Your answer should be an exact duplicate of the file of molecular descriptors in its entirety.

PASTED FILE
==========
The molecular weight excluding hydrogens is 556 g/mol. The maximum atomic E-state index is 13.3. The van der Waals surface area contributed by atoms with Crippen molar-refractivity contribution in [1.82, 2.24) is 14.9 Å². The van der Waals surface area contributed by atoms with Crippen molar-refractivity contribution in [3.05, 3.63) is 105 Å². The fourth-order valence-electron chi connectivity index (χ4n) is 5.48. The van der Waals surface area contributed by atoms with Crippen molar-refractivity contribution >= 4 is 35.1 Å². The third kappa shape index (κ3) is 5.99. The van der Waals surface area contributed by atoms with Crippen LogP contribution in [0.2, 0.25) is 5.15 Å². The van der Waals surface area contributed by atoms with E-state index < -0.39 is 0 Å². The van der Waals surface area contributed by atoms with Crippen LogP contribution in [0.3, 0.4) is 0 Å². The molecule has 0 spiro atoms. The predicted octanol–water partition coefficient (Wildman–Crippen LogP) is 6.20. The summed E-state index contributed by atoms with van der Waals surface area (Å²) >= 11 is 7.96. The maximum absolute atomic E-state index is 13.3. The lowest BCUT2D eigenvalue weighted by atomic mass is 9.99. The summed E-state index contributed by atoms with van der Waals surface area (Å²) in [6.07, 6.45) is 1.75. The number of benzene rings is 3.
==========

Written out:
The molecular weight excluding hydrogens is 556 g/mol. The maximum atomic E-state index is 13.3. The van der Waals surface area contributed by atoms with Crippen molar-refractivity contribution in [1.82, 2.24) is 14.9 Å². The van der Waals surface area contributed by atoms with Crippen molar-refractivity contribution in [3.05, 3.63) is 105 Å². The fourth-order valence-electron chi connectivity index (χ4n) is 5.48. The van der Waals surface area contributed by atoms with Crippen molar-refractivity contribution >= 4 is 35.1 Å². The third kappa shape index (κ3) is 5.99. The van der Waals surface area contributed by atoms with Crippen LogP contribution in [0.2, 0.25) is 5.15 Å². The van der Waals surface area contributed by atoms with E-state index < -0.39 is 0 Å². The van der Waals surface area contributed by atoms with Crippen LogP contribution in [0.3, 0.4) is 0 Å². The molecule has 0 spiro atoms. The predicted octanol–water partition coefficient (Wildman–Crippen LogP) is 6.20. The summed E-state index contributed by atoms with van der Waals surface area (Å²) >= 11 is 7.96. The maximum absolute atomic E-state index is 13.3. The lowest BCUT2D eigenvalue weighted by atomic mass is 9.99. The summed E-state index contributed by atoms with van der Waals surface area (Å²) in [6.07, 6.45) is 1.75. The number of benzene rings is 3.